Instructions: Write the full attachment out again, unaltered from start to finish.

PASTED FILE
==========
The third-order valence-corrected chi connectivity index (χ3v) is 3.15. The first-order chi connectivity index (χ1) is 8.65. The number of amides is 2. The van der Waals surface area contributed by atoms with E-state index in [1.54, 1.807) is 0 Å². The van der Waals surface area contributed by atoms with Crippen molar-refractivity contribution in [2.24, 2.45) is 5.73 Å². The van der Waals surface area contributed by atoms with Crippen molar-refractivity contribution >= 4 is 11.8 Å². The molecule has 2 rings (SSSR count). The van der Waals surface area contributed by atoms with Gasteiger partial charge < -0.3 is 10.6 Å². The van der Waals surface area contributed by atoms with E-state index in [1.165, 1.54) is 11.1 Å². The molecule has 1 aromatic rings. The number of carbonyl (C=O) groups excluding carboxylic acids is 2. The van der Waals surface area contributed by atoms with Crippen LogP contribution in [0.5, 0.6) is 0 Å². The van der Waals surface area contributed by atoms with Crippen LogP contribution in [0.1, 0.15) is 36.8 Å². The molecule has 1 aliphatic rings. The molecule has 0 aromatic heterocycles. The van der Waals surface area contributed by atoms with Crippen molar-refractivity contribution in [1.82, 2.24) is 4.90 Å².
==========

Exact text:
The third-order valence-corrected chi connectivity index (χ3v) is 3.15. The first-order chi connectivity index (χ1) is 8.65. The number of amides is 2. The van der Waals surface area contributed by atoms with E-state index in [1.54, 1.807) is 0 Å². The van der Waals surface area contributed by atoms with Crippen molar-refractivity contribution in [2.24, 2.45) is 5.73 Å². The van der Waals surface area contributed by atoms with Crippen molar-refractivity contribution >= 4 is 11.8 Å². The molecule has 2 rings (SSSR count). The van der Waals surface area contributed by atoms with Gasteiger partial charge < -0.3 is 10.6 Å². The van der Waals surface area contributed by atoms with E-state index in [1.165, 1.54) is 11.1 Å². The molecule has 1 aromatic rings. The number of carbonyl (C=O) groups excluding carboxylic acids is 2. The van der Waals surface area contributed by atoms with Crippen LogP contribution in [0.5, 0.6) is 0 Å². The van der Waals surface area contributed by atoms with Crippen LogP contribution in [0.1, 0.15) is 36.8 Å². The molecule has 1 aliphatic rings. The molecule has 0 aromatic heterocycles. The van der Waals surface area contributed by atoms with Crippen molar-refractivity contribution in [1.82, 2.24) is 4.90 Å².